15 March 2011
The Foreign Office said in a statement: "We advise against all non-essential travel to Tokyo and north-eastern Japan given the damage caused by the 11 March earthquakes and resulting aftershocks and tsunamis."
Authorities have warned the death toll from the Friday's earthquake and tsunami could rise above 10,000. An estimated 30,000 people are in temporary shelters, they say, while vast swathes of the country are also suffering major shortages of food and water.
The Japanese Meteorological Association announced on 13 March that there is a 70% chance of a magnitude 7.0 or greater earthquake in the same region as the 9.0 earthquake within the next three days. This may trigger another tsunami and aftershocks of more than magnitude 6.0. The Japanese authorities have issued a warning to stay away from low-lying coastal areas.
The Foreign Office is actively monitoring the situation at nuclear facilities and urge British nationals to observe the advice being given by Japanese authorities, including the 20km exclusion zone around the Fukushima facility.
"This is consistent with the severity of the reported incident, with the independent information that we have, and with international practice.
"We are keeping our advice under constant review, taking into account statements from the Japanese authorities and informed by independent UK scientific and health experts," the statement said.
Travellers should be aware that Japan's transport systems are experiencing severe disruption with local transport systems badly affected. Japan Rail trains from Tokyo station are not operating or are subject to severe delays.
The bullet trains are in service and the Tokyo monorail remains in operation, however the Tokyo metro is operating a reduced service. There is no Narita Express airport service.
If travelling to Japan you should be aware that there is still widespread transport disruption, widespread power-cuts and disruption to water supplies and temporary shortages of supplies to shops throughout the affected areas, as well as intermittent mobile and telephone reception. There are also reports of electricity shortages.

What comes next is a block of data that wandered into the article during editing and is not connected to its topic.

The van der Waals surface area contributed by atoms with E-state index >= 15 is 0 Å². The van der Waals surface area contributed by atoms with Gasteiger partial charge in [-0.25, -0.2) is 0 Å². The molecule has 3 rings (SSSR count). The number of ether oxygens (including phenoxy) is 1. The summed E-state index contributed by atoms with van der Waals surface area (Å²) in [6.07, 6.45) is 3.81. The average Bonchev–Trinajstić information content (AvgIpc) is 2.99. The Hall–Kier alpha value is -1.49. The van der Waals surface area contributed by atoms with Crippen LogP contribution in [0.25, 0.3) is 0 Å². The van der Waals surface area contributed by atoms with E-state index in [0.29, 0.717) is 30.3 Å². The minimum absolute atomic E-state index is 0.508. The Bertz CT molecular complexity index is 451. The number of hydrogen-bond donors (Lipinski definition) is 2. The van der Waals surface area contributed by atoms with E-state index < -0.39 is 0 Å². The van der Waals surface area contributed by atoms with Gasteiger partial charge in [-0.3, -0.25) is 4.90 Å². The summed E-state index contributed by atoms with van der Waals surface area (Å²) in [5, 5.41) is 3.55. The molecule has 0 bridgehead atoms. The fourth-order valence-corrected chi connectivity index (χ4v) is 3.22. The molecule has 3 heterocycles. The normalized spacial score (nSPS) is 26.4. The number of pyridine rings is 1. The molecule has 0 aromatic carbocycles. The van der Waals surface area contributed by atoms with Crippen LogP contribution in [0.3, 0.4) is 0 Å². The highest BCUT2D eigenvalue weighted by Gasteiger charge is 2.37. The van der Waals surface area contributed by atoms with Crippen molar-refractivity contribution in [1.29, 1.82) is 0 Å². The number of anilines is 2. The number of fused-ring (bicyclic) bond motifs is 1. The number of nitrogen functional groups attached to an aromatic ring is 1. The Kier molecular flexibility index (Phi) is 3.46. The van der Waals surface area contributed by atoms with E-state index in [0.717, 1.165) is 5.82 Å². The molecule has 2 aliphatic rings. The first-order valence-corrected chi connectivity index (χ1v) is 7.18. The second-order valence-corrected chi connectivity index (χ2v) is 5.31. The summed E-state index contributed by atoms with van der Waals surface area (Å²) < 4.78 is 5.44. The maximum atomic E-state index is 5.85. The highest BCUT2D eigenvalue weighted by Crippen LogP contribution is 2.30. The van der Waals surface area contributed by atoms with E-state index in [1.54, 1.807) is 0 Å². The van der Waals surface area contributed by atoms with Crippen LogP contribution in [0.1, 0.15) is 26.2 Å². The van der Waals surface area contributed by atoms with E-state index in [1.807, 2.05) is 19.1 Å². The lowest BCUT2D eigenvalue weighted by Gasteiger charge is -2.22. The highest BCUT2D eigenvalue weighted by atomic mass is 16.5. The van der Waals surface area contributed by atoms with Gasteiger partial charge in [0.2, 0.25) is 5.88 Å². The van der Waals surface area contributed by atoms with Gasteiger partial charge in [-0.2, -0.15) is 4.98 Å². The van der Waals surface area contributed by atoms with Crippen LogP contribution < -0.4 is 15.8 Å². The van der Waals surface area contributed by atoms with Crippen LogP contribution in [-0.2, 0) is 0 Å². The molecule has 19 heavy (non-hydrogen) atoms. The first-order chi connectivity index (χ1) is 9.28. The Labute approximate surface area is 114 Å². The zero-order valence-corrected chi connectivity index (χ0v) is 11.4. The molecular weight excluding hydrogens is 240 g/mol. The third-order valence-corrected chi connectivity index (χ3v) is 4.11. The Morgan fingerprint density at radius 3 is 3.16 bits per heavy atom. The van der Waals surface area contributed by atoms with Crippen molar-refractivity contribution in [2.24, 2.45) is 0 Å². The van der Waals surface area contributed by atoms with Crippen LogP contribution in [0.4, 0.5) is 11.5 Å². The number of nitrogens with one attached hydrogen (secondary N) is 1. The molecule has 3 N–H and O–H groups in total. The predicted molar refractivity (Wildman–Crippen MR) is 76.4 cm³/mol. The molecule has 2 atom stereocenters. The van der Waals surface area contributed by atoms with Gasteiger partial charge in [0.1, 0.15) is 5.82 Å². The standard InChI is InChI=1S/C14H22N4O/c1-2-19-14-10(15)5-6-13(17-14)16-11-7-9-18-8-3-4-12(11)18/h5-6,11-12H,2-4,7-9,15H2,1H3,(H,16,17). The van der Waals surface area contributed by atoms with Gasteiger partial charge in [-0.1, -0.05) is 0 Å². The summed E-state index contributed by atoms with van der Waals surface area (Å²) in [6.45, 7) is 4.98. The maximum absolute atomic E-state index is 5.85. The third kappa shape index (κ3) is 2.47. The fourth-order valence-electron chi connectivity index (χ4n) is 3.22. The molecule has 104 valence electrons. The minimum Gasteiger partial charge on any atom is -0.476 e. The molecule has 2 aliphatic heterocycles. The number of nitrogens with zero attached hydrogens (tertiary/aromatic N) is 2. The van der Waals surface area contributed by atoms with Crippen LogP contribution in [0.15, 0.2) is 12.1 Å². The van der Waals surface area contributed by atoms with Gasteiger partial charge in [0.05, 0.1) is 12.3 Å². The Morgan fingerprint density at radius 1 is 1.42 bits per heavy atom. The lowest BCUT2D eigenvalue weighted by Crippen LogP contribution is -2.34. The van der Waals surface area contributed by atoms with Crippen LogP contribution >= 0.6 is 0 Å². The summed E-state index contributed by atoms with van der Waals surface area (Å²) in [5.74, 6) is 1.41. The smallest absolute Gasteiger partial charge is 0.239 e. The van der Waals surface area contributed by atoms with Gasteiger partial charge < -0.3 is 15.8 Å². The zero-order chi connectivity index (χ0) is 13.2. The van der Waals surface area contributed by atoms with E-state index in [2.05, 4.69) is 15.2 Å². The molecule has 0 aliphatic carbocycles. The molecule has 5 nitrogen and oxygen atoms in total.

Tokyo Electric Power Company (TEPCO) has now announced the timing of rotating power cuts in five groups, which will affect roughly three million people. Electricity will be cut off from 06:20 on 14 March.
The prefectures affected are: Tochigi, Gunma, Ibaraki, Saitama, Chiba, Kanagawa, Shizuoka and Yamanashi. Each group consists of small districts scattered across the affected prefectures and the pattern of power cuts across the TEPCO supply district will be very difficult to predict. Tokyo is also affected, except for the 23 wards that make up the central part of Tokyo, where there will be no power cut off until 15 March at the earliest.
The eruption of Shinmoedake Volcano on the southern island of Kyushu continues to affect surrounding areas and is causing local travel disruption. The Japanese Meteorological Agency (JMA) has upgraded its advisory level from 2 to 3, restricting access into affected areas. The JMA expects the eruption to continue and possibly grow in scale.
Tokyo Narita Airport is open, although flights to and from the airport are experiencing some disruptions, while Tokyo Haneda Airport is also open, although flights are subject to cancellation.
British Airways, JAL, Virgin Atlantic and ANA are operating. However, travellers are strongly advised to contact their airlines before they travel.